Does swiping right really work?
In today's world of self-motivation and self-improvement, we often forget to invest time into socialising and meeting new people.
Social media platforms like Facebook and Instagram help us stay in touch with family and friends, but interacting with strangers is risky as that would require us to share our personal lives with them and maybe even end up interacting with fake profiles. This is where dating apps like Tinder provide a safe space to meet new people without giving away sensitive information.
With all the opportunities dating apps offer, does it really work? People have different opinions. They differ in their use of the app and what they hope to achieve through using such apps.
For self-confident and ambitious folks like Saquib (not his real name), dating apps are not for meeting new people. He says that dating apps reassure him of his likeability and he likes knowing that if he wanted to, which he of course does not, he could easily get along with someone new.
Even in the past, when he did have a partner, Saquib used Tinder to keep his spirits up and to assure himself he was still desirable. Today, he believes wholeheartedly that he could be compatible with someone if he ever wanted to commit like that ever again. Something about having data and statistics to back up how much people like you as opposed to being told the same thing every day helps Saquib sleep a lot better at night.
Indeed, we all need a little reassurance at times. Seeing other people interested in interacting with us could be a possible source of confidence and to feel good about oneself. Using dating apps is surely one way to achieve that.
But, how effectively can you meet new people through dating apps?
Tinder is an eccentric, diverse and dynamic platform. Putting aside its core purpose of helping people find someone to share their lives with, some people want to make friends. Abid (not his real name), a long time user of Tinder, says that he would often come across men on his Tinder matches who would state in their bios, "Happily married with two children. Looking for friends". He would be curious why he saw these kinds of individuals in his matches but he was pleasantly surprised to see such unproblematic intentions being proclaimed in a dating app.
When asked about his current relationship status, he said that he had recently met someone through Tinder. They talk, they spend time however, Abid finds himself suffering from intense boredom during their one-sided conversations. He does not mind listening, but he knows it is a problem when he begins to zone out. Despite matching on Tinder and having similar interests, Abid is not all sure what is happening with this person. In his words, "we just do not vibe."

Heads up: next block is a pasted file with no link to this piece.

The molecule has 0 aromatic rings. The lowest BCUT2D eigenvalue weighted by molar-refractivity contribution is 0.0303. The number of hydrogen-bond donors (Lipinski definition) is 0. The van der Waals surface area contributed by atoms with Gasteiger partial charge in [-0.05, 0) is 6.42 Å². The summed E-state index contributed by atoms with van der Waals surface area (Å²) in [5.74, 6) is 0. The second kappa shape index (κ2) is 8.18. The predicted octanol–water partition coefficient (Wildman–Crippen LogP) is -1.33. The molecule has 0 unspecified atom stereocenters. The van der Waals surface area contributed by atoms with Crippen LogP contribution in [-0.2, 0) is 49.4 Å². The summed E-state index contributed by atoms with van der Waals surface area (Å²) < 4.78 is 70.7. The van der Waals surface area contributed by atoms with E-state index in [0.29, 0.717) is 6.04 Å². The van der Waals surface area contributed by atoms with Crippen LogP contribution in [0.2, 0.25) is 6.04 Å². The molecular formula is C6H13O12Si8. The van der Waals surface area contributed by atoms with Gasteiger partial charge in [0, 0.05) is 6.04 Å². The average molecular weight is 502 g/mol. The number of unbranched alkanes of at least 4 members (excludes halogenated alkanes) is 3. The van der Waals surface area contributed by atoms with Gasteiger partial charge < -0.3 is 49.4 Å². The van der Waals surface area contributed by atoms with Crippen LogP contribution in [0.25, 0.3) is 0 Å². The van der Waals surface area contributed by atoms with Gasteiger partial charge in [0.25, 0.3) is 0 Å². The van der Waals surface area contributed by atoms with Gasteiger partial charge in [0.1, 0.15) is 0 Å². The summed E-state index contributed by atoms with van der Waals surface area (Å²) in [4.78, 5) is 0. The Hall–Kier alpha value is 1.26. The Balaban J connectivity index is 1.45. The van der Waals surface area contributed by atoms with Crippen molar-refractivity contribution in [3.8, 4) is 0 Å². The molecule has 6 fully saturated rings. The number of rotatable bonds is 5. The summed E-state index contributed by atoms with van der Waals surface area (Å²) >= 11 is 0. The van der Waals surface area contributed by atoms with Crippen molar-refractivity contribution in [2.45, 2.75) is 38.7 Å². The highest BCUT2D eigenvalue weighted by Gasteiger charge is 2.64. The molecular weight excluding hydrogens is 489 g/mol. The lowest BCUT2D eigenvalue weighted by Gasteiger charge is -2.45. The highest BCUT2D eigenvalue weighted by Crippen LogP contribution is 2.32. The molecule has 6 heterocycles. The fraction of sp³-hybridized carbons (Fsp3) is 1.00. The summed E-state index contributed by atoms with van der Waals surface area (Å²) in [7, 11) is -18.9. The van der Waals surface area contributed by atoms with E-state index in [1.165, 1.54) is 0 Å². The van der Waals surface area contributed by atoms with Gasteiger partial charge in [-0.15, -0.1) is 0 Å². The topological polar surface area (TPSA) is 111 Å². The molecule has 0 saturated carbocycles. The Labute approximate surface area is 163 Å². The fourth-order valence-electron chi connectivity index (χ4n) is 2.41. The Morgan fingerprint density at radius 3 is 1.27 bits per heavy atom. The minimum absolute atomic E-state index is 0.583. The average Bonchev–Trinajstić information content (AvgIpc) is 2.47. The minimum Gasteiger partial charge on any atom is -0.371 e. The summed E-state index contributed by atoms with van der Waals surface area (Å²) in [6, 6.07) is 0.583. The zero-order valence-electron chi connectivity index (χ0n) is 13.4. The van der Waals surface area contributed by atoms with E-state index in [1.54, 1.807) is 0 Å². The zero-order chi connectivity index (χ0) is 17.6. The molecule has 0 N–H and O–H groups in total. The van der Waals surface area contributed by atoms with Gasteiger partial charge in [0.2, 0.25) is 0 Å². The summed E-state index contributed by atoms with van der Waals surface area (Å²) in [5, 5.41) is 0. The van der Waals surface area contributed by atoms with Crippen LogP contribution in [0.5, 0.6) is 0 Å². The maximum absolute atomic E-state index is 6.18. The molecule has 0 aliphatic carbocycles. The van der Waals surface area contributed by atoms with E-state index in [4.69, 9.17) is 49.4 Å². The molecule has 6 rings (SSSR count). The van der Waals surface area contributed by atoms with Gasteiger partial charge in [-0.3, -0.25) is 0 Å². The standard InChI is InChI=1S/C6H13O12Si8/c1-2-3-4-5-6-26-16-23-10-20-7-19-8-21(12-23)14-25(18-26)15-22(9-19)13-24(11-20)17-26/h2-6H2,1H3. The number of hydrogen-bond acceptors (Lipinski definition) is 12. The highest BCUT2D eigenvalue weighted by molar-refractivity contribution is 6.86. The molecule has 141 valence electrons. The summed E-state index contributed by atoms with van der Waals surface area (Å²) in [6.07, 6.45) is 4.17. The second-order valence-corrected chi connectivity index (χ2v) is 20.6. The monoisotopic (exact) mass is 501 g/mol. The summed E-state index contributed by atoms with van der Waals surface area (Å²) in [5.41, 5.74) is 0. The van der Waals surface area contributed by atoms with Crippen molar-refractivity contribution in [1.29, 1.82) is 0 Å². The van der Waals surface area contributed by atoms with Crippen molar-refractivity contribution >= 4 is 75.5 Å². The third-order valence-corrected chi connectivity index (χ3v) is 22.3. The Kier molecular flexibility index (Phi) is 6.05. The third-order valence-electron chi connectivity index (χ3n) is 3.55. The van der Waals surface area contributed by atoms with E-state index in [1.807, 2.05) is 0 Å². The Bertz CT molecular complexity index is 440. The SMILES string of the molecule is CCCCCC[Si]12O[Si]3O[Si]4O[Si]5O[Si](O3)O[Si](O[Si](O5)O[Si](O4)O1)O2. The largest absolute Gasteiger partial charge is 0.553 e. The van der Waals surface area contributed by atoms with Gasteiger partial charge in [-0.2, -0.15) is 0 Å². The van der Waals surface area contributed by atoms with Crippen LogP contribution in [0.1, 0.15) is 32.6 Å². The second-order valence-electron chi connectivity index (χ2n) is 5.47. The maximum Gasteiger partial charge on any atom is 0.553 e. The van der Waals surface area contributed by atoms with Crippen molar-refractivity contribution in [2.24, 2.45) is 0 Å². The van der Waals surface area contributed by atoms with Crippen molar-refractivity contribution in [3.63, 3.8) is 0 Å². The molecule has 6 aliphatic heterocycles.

Such incidents make one wonder, can matching people based on the similarities be enough to have spark with them?
There are some things which no one ever tells you about using dating apps. For instance, imagine talking to a person through a dating app and then finally deciding to meet them face to face. There is always a possibility that the other person might cancel on the day and ghost you afterwards. What do you do then?
It is very important to understand that dating apps are not binding. Be it while looking for validation or friends or a partner, using such apps with an expectation of loyalty and complete transparency is a little too flat-headed. Additionally, dating apps for women might be the same as their Facebook spam box — you never know who will slide in and when you are getting fished. So, best to be cautious when treading through such waters.
Dating apps are the modern day fairy tale godmothers. They promise love and memorable experiences filled with all kinds of emotions. Regardless, dating apps do not eliminate the awkwardness which comes with meeting new people, especially when you only know them online. There are many more aspects which dating apps do not necessarily aid — What happens when you like someone? How do you start up a conversation without coming off as an absolute scoundrel? Is there a protocol for standing someone up?
Venturing into the online dating scene is an adventurous risk. Yes, it makes meeting people easier and more controlled. However, does it take anything away from the organic way of interacting and meeting new people? Hence, whether or not dating apps work is much more of a complex question than a simple 'yes/no' answer. There is no harm in deciding for yourself.